The road to this year’s Kentucky Derby presented by Woodford Reserve is heating up, but if you’re new to horse racing you may have some questions about how all of this works. Wonder no more, because we’re here to help! Scroll down to check out an easy overview about qualifying for the run for the roses.
Who: Three-Year-Old Thoroughbreds
When you hear that winning the Kentucky Derby is a once-in-a-lifetime event, that’s a literal statement. Only 3-year-old Thoroughbreds are eligible to run in the big race, so the competition is fierce and a second chance at glory isn’t coming next year. Look at it this way: This year’s Derby contenders were all born in 2019. There were 19,295 Thoroughbred foals (aka baby horses) born that year, and only 20 horses can run in the Kentucky Derby. That means that there’s about a one in a thousand chance that any given Thoroughbred born in 2019 will make it to the 2022 run for the roses, and a one in 19,295 chance of winning. If you're a horse owner, there's literally a better chance that you'll win an Oscar at some point than score a victory in the Kentucky Derby this year.
What: Prep Races
To get to the Kentucky Derby, you need to run successfully in prep races. These are competitions specifically designated by the Kentucky Derby to help make horses eligible for the run for the roses, and each prep race has become a huge draw as a result.
When: From September to April
The Kentucky Derby is run on the first Saturday in May every year, so prep races begin in the September of runners’ 2-year-old season and continue until the next April. Want the full schedule? Here you go!
Horse racing is a global sport, so why should Kentucky Derby qualifiers only happen in the U.S.? In addition to the United States, prep races are contested in the U.K., Ireland, Japan, U.A.E., and France.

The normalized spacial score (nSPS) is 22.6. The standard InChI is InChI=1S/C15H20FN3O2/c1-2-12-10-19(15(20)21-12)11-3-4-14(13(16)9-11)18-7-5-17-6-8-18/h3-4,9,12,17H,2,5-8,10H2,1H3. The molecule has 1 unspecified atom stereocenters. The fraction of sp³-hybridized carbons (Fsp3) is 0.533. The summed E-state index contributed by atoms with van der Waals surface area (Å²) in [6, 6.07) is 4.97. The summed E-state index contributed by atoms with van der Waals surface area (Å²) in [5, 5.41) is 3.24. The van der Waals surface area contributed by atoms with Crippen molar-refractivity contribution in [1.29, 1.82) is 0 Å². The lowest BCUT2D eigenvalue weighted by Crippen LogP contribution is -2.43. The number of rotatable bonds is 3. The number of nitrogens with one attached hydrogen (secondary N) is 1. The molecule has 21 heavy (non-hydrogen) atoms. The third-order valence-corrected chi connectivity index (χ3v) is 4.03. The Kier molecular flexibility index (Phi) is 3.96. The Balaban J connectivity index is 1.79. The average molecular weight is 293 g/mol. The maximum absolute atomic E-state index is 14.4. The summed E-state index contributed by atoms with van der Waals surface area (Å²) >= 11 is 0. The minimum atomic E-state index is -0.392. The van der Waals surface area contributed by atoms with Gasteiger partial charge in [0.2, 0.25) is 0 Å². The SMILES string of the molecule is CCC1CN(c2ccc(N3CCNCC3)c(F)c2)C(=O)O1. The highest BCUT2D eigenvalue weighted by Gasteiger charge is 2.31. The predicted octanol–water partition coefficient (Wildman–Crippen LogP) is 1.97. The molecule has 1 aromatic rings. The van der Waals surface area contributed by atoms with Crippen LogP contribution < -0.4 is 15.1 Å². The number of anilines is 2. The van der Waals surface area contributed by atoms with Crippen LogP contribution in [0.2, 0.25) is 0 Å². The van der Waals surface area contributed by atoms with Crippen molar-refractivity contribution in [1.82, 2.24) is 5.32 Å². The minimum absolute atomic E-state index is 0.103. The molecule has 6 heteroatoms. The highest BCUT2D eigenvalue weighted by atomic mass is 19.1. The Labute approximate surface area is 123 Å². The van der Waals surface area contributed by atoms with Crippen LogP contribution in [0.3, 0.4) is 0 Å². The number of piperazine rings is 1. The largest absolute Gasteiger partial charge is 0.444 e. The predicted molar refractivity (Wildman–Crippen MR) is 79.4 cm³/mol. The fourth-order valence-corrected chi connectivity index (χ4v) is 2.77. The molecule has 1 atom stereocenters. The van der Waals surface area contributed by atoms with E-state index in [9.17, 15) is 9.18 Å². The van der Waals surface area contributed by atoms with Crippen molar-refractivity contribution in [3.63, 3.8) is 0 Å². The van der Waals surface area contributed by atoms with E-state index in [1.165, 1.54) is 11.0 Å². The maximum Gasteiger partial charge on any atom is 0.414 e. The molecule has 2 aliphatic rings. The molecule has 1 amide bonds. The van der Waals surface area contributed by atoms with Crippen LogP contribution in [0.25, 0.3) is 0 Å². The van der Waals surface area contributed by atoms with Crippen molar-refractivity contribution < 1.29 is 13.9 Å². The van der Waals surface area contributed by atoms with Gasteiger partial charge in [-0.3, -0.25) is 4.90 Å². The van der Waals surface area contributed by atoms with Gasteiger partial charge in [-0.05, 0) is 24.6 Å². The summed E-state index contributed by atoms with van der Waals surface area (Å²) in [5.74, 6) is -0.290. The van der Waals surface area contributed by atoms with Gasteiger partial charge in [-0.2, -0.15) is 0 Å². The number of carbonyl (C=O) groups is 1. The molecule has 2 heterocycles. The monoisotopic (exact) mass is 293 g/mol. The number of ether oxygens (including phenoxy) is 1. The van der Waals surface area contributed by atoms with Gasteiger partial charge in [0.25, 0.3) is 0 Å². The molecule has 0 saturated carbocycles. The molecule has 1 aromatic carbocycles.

In the U.S., prep races are in the following states: Kentucky (at Lexington’s Keeneland Race Course, Louisville’s Churchill Downs, and Turfway Park in Florence), Florida (Hallandale Beach’s Gulfstream Park and Tampa Bay Downs in Oldsmar), California (Arcadia’s Santa Anita Park, Cypress’s Los Alamitos Race Course, and Berkeley’s Golden Gate Fields), New York (Belmont Park in Elmont and Aqueduct racetrack in Queens), Oklahoma (Remington Park in Oklahoma City), Louisiana (New Orleans’s Fair Grounds), Arkansas (Oaklawn Park in Hot Springs), and New Mexico (Sunland Park, which is in, well, Sunland Park).
Why: Glory, But Also Money
When a horse wins big races like these Kentucky Derby preps, two things happen: They go down in the history books – ask any racing nerd who won the biggest prep race at their favorite track 20 years ago and they’ll very likely have an answer for you – and also cash. Most Kentucky Derby qualifying races carry substantial purse money, and if the horse that wins is able to be bred, a victory in a major Derby prep race very much adds to his stud value.
How: Get the Points
Horses gain entry to the Kentucky Derby by earning points. The prep races mentioned above each have designated points that go to the winner, second-, third-, and fourth-place finishers. The earliest prep races in September have the fewest points (10 to the winner, four to second, two to the third-place finisher, and one to the horse who comes in fourth) while the races in late March and early April have the most (100 to the winner, 40 to the second-place finisher, 20 to third, and 10 to fourth.) Want to see the full list? Then click here.
Make no mistake: These points matter. Since this system began in 2013, horses with 100 qualifying points or more have won the Kentucky Derby all but two times: Orb (2013, 150 points), California Chrome (2014, 150 points), American Pharoah (2015, 160 points), Nyquist (2016, 130 points), Always Dreaming (2017, 100 points), and Justify (2018, 100 points.) The outliers are 2019 winner, Country House, who earned 50 points, and last year’s winner, Medina Spirit, who had 74 points.